The global shift that I talked about last week – from electricity to transportation as the biggest contributor to carbon emissions – is complicated. It has to do with the increased demand for transportation (mainly fueled by gasoline) within developing countries just as much of the electricity production is shifting from coal to natural gas and correspondingly reducing carbon emissions. The indicator that plays a fundamental role in both phenomena is the recent swell in both the size and consumption of the global middle class.
The two most recent Global Trends reports issued by the American intelligence community touched on that marker. The Global Trends – 2030 report discussed it in “Megatrend 1: Individual Empowerment”
Middle classes most everywhere in the developing world are poised to expand substantially in terms of both absolute numbers and the percentage of the population that can claim middle class status during the next 15-20 years.
Figure 1 shows the projected shift in graph form (Global Trends uses the same graph but the one that I show here is much clearer)
Figure 1 – Shares of global middle class consumption (OECD)
Here is how Global Trends defines the middle class:
There are multiple applicable definitions of what constitutes membership in the middle class. The International Futures model that we use in this report focuses on per capita consumption expenditures rather than GDP per capita. In that model, middle-class membership is defined as per capita household expenditures of $10-50 per day at PPP. Goldman Sachs used a comparable GDP per capita of $6,000-30,000 per year, which yields a similar estimate of 1.2 billion middle-class people in the world in 2010. Kharas (OECD study) calculated the number of those in the middle class at 1.85 billion in 2009; Ravallion (World Bank) calculated that 2.64 billion people were in the middle class in 2005.
I observed the rapid shift to automobile use in urban China and described some of the consequences in two previous blogs, “China – How Many Cars Can a City Handle” and “Cars in China – Cap and Pay.” Many of the largest Chinese cities now have so many cars that they are approaching their estimated “saturation ranges.” This is an immense contrast with what I observed in China on my previous visit in 1995, when the predominant mode of urban transport was bicycles.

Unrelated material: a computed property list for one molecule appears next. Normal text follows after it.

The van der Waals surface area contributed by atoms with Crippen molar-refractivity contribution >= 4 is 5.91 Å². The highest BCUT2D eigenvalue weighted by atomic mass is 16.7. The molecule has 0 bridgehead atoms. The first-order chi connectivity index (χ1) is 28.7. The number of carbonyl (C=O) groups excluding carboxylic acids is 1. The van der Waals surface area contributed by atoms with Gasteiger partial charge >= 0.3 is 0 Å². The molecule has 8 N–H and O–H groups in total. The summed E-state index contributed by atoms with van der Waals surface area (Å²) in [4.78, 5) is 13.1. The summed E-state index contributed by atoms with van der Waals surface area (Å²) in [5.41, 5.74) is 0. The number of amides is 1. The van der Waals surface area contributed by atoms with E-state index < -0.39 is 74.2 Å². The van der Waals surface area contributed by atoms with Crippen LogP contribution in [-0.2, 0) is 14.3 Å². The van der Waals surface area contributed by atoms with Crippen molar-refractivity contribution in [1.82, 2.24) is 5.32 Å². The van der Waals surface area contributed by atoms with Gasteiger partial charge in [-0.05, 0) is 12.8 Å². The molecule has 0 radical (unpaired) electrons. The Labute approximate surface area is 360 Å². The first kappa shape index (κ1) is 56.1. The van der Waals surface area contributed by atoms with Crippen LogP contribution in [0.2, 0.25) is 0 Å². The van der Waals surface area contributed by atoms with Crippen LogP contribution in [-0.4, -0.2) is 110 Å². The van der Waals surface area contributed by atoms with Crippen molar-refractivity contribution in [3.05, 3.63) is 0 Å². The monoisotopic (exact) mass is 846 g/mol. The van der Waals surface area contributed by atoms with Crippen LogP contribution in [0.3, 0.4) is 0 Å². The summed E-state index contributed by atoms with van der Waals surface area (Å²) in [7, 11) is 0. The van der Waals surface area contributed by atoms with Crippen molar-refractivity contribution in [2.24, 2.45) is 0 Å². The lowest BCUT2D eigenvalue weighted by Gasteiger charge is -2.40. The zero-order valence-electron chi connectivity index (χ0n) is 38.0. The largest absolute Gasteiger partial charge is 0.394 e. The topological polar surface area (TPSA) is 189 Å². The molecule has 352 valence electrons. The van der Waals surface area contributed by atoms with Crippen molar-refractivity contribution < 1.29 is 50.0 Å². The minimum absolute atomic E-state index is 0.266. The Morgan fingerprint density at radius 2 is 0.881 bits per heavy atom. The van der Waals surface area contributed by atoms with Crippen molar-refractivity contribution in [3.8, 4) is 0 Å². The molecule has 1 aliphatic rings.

The world electrification for a similar period of time is shown in Figure 2 (the actual data in Figures 1 and 2 are similar; the time period between 2015 and 2050 in Figure 1 are extrapolated data). Global availability of electricity as a share of global population has expanded by 10% according to the Energy Information Administration (EIA).
Figure 2 – Global electrification rate
Below is the EIA explanation of the reasons for the expansion of access of electricity:
Part of the increased share of access to electricity is attributable to the faster rate of population growth in urban areas; the share of the world’s population living in urban areas grew from 44% in 1994 to 53% in 2014. Urban areas tend to be more electrified, but most of the world’s population without access to electricity live in rural areas. In 2014, 27% of the world’s rural population did not have electricity access compared with 4% of urban populations.
Figure 3 quantifies the split between rural and urban gains in access to electricity.
Figure 3 – Urban and Rural Split Access to Electricity
By 1994, the urban areas throughout the world were already close to fully electrified. What happened afterward was a massive migration from the rural areas to the urban ones. As we’ve discussed repeatedly, the middle class is moving to the cities on a global basis, in both developed and developing countries. The planet is becoming more and more urbanized, with major political consequences and related environmental impacts. Most of the people that move do so to find work in the cities, hoping to escape poverty and rise to the middle class. Since the cities are already hooked up to power, they are more or less able to accommodate this massive migration. The use of electricity is increasing much slower as a result of the newly urbanized population. Other elements are starting to play major role. The residents of these booming cities are starting to demand clean air on par with international standards. These demands for cleaner city air are forcing governments to switch fuels in nearby power stations from coal to the cleaner options of natural gas and sustainable energy sources. These shifts result in much slower increase in carbon emission.